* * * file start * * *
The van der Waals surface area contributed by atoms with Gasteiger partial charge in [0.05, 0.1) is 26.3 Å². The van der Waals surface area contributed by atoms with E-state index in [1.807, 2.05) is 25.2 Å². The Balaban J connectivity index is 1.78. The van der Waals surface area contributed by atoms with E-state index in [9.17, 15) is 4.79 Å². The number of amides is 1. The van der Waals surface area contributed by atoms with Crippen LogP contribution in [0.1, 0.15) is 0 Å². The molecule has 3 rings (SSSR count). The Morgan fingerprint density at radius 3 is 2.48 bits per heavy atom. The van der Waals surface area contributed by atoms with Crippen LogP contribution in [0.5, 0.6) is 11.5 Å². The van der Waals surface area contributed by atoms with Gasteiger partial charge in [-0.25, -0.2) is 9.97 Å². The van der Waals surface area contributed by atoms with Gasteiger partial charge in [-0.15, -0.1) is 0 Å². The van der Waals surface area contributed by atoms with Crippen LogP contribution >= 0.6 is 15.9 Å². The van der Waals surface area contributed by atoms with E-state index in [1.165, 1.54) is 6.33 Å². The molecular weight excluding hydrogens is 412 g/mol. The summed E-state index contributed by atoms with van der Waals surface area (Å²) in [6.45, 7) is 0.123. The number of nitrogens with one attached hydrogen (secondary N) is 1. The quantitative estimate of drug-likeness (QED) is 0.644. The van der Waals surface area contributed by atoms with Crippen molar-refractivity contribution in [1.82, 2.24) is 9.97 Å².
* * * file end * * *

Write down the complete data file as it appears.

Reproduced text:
The van der Waals surface area contributed by atoms with Gasteiger partial charge in [0.05, 0.1) is 26.3 Å². The van der Waals surface area contributed by atoms with E-state index in [1.807, 2.05) is 25.2 Å². The Balaban J connectivity index is 1.78. The van der Waals surface area contributed by atoms with E-state index in [9.17, 15) is 4.79 Å². The number of amides is 1. The van der Waals surface area contributed by atoms with Crippen LogP contribution in [0.1, 0.15) is 0 Å². The molecule has 3 rings (SSSR count). The Morgan fingerprint density at radius 3 is 2.48 bits per heavy atom. The van der Waals surface area contributed by atoms with Crippen LogP contribution in [0.5, 0.6) is 11.5 Å². The van der Waals surface area contributed by atoms with Gasteiger partial charge in [-0.25, -0.2) is 9.97 Å². The van der Waals surface area contributed by atoms with Gasteiger partial charge in [-0.15, -0.1) is 0 Å². The van der Waals surface area contributed by atoms with Crippen LogP contribution >= 0.6 is 15.9 Å². The van der Waals surface area contributed by atoms with E-state index in [1.165, 1.54) is 6.33 Å². The molecular weight excluding hydrogens is 412 g/mol. The summed E-state index contributed by atoms with van der Waals surface area (Å²) in [6.45, 7) is 0.123. The number of nitrogens with one attached hydrogen (secondary N) is 1. The quantitative estimate of drug-likeness (QED) is 0.644. The van der Waals surface area contributed by atoms with Crippen molar-refractivity contribution in [1.82, 2.24) is 9.97 Å².